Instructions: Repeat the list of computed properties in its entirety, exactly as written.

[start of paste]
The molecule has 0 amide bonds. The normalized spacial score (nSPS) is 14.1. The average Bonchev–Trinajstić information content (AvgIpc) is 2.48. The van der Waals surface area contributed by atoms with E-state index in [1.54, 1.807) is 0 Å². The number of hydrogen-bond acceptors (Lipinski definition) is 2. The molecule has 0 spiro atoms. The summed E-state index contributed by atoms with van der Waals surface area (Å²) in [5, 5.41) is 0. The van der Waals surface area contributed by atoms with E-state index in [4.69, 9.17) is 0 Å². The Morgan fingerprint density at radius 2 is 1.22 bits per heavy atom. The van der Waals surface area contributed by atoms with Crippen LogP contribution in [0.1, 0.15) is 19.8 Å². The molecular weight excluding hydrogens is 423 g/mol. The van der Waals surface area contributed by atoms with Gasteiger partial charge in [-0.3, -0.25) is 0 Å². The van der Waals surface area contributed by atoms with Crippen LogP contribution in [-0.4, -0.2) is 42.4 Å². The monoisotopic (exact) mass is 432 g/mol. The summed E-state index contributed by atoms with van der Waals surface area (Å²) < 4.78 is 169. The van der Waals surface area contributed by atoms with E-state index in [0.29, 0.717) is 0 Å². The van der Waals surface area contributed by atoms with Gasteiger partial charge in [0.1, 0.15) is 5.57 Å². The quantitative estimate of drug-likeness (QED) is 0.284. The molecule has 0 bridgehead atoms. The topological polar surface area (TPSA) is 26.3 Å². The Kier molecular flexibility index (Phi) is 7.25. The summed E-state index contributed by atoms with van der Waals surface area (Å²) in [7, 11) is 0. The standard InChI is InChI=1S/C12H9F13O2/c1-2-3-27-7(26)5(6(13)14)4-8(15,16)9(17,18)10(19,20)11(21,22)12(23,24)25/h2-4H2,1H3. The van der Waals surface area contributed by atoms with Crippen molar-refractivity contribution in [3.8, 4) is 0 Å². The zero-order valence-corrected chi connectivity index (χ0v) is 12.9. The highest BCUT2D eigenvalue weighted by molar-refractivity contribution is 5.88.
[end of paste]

The molecule has 0 amide bonds. The normalized spacial score (nSPS) is 14.1. The average Bonchev–Trinajstić information content (AvgIpc) is 2.48. The van der Waals surface area contributed by atoms with E-state index in [1.54, 1.807) is 0 Å². The number of hydrogen-bond acceptors (Lipinski definition) is 2. The molecule has 0 spiro atoms. The summed E-state index contributed by atoms with van der Waals surface area (Å²) in [5, 5.41) is 0. The van der Waals surface area contributed by atoms with E-state index in [4.69, 9.17) is 0 Å². The Morgan fingerprint density at radius 2 is 1.22 bits per heavy atom. The van der Waals surface area contributed by atoms with Crippen LogP contribution in [0.1, 0.15) is 19.8 Å². The molecular weight excluding hydrogens is 423 g/mol. The van der Waals surface area contributed by atoms with Gasteiger partial charge in [-0.3, -0.25) is 0 Å². The van der Waals surface area contributed by atoms with Crippen LogP contribution in [-0.4, -0.2) is 42.4 Å². The monoisotopic (exact) mass is 432 g/mol. The summed E-state index contributed by atoms with van der Waals surface area (Å²) < 4.78 is 169. The van der Waals surface area contributed by atoms with E-state index in [0.29, 0.717) is 0 Å². The van der Waals surface area contributed by atoms with Gasteiger partial charge in [0.1, 0.15) is 5.57 Å². The quantitative estimate of drug-likeness (QED) is 0.284. The molecule has 0 bridgehead atoms. The topological polar surface area (TPSA) is 26.3 Å². The Kier molecular flexibility index (Phi) is 7.25. The summed E-state index contributed by atoms with van der Waals surface area (Å²) in [7, 11) is 0. The standard InChI is InChI=1S/C12H9F13O2/c1-2-3-27-7(26)5(6(13)14)4-8(15,16)9(17,18)10(19,20)11(21,22)12(23,24)25/h2-4H2,1H3. The van der Waals surface area contributed by atoms with Crippen molar-refractivity contribution in [3.8, 4) is 0 Å². The zero-order valence-corrected chi connectivity index (χ0v) is 12.9. The highest BCUT2D eigenvalue weighted by molar-refractivity contribution is 5.88.